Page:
The seaplane that crashed off Miami Beach last month, killing all 20 people aboard, had fatigue cracks in both wings, a preliminary federal report said Monday.
The right wing of the Chalk's Ocean Airways plane separated from the fuselage shortly before the Dec. 19 crash, and investigators had earlier found cracks on the right wing's support beam. But the new report by the National Transportation Safety Board on Monday revealed that the left wing had fatigue cracks as well.
The 58-year-old, G-73 Turbine Mallard plummeted into the ocean minutes after taking off for the Bahamas.
The NTSB's final report will be completed later this year, NTSB spokesman Paul Schlamm said.
After the crash, the Federal Aviation Administration grounded all G-73 seaplanes until they could be inspected. Chalk's was the only commercial operator of the planes.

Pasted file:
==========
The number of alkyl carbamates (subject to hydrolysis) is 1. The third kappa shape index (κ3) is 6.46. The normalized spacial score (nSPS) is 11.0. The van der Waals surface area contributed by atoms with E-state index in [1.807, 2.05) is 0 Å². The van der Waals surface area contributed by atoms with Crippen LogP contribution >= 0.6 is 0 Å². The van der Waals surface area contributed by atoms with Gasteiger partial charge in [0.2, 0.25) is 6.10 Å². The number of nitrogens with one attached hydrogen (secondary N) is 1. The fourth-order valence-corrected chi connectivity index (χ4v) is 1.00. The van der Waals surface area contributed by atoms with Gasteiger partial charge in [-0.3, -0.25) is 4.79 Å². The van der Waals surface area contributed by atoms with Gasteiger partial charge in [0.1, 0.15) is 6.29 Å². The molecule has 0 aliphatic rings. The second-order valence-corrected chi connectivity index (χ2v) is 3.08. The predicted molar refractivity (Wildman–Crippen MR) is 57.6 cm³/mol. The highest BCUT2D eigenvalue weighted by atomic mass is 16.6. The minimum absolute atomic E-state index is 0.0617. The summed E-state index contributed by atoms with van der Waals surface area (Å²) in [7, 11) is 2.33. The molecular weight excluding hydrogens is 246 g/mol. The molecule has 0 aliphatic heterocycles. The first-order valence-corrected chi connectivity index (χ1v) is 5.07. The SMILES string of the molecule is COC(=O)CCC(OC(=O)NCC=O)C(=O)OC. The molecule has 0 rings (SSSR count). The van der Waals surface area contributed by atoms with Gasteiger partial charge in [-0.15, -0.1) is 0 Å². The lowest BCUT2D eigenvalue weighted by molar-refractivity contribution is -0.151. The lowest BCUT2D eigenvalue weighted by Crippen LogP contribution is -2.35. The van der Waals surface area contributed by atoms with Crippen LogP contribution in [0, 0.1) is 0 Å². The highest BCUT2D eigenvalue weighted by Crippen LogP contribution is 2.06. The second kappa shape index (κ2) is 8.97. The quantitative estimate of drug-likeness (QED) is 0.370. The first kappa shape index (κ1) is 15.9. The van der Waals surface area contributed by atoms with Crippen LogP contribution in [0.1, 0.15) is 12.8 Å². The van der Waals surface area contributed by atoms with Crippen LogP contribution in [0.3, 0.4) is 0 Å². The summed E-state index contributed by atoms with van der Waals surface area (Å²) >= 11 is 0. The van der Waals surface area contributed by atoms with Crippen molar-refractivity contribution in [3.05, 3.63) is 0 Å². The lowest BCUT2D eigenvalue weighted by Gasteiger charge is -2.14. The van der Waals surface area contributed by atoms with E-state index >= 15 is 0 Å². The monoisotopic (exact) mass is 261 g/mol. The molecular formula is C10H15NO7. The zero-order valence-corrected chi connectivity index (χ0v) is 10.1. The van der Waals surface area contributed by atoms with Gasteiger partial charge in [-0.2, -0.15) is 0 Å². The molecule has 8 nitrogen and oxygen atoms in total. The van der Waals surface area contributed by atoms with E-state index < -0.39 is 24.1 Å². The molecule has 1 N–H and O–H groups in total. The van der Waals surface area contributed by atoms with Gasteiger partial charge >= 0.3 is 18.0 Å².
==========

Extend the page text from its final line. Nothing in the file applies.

The aircraft was built in 1947 as a Grumman Mallard. In 1979, it was modified to increase seating capacity from 10 to 17 passengers, and to replace the original engines. Chalk's began using the planes the following year, investigators said.
A message left after business hours Monday for Chalk's general manager, Roger Nair, was not immediately returned.
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A 1940s-era seaplane that lost a wing during takeoff and crashed within sight of the beach, killing 20 people, had undetected cracks that caused the aircraft to break up.
FAA grounds Mallard seaplanes
The NTSB said the Grumman Mallard G73 took off with a nearly 16-inch-long crack in its right wing.